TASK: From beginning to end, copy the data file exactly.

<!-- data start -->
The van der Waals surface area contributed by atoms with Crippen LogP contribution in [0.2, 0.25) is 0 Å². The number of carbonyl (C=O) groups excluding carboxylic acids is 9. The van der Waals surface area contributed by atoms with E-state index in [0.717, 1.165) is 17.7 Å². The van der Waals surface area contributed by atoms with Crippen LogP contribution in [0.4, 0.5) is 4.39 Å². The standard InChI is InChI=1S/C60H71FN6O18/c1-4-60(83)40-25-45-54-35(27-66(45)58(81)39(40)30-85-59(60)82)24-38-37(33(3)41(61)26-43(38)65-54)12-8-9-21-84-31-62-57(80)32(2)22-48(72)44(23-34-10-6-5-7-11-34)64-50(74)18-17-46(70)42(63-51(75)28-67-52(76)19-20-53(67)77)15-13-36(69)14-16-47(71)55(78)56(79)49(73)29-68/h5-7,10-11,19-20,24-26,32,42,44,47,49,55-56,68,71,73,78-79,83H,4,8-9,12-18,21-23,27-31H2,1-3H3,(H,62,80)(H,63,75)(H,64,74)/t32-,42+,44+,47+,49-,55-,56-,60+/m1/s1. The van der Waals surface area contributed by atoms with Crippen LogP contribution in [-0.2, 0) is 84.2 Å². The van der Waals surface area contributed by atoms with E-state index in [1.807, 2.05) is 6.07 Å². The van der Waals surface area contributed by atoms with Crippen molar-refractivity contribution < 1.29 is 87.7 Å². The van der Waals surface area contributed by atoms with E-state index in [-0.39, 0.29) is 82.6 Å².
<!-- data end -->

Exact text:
The van der Waals surface area contributed by atoms with Crippen LogP contribution in [0.2, 0.25) is 0 Å². The number of carbonyl (C=O) groups excluding carboxylic acids is 9. The van der Waals surface area contributed by atoms with E-state index in [0.717, 1.165) is 17.7 Å². The van der Waals surface area contributed by atoms with Crippen LogP contribution in [0.4, 0.5) is 4.39 Å². The standard InChI is InChI=1S/C60H71FN6O18/c1-4-60(83)40-25-45-54-35(27-66(45)58(81)39(40)30-85-59(60)82)24-38-37(33(3)41(61)26-43(38)65-54)12-8-9-21-84-31-62-57(80)32(2)22-48(72)44(23-34-10-6-5-7-11-34)64-50(74)18-17-46(70)42(63-51(75)28-67-52(76)19-20-53(67)77)15-13-36(69)14-16-47(71)55(78)56(79)49(73)29-68/h5-7,10-11,19-20,24-26,32,42,44,47,49,55-56,68,71,73,78-79,83H,4,8-9,12-18,21-23,27-31H2,1-3H3,(H,62,80)(H,63,75)(H,64,74)/t32-,42+,44+,47+,49-,55-,56-,60+/m1/s1. The van der Waals surface area contributed by atoms with Crippen LogP contribution in [-0.2, 0) is 84.2 Å². The van der Waals surface area contributed by atoms with E-state index in [1.807, 2.05) is 6.07 Å². The van der Waals surface area contributed by atoms with Crippen molar-refractivity contribution < 1.29 is 87.7 Å². The van der Waals surface area contributed by atoms with E-state index in [-0.39, 0.29) is 82.6 Å².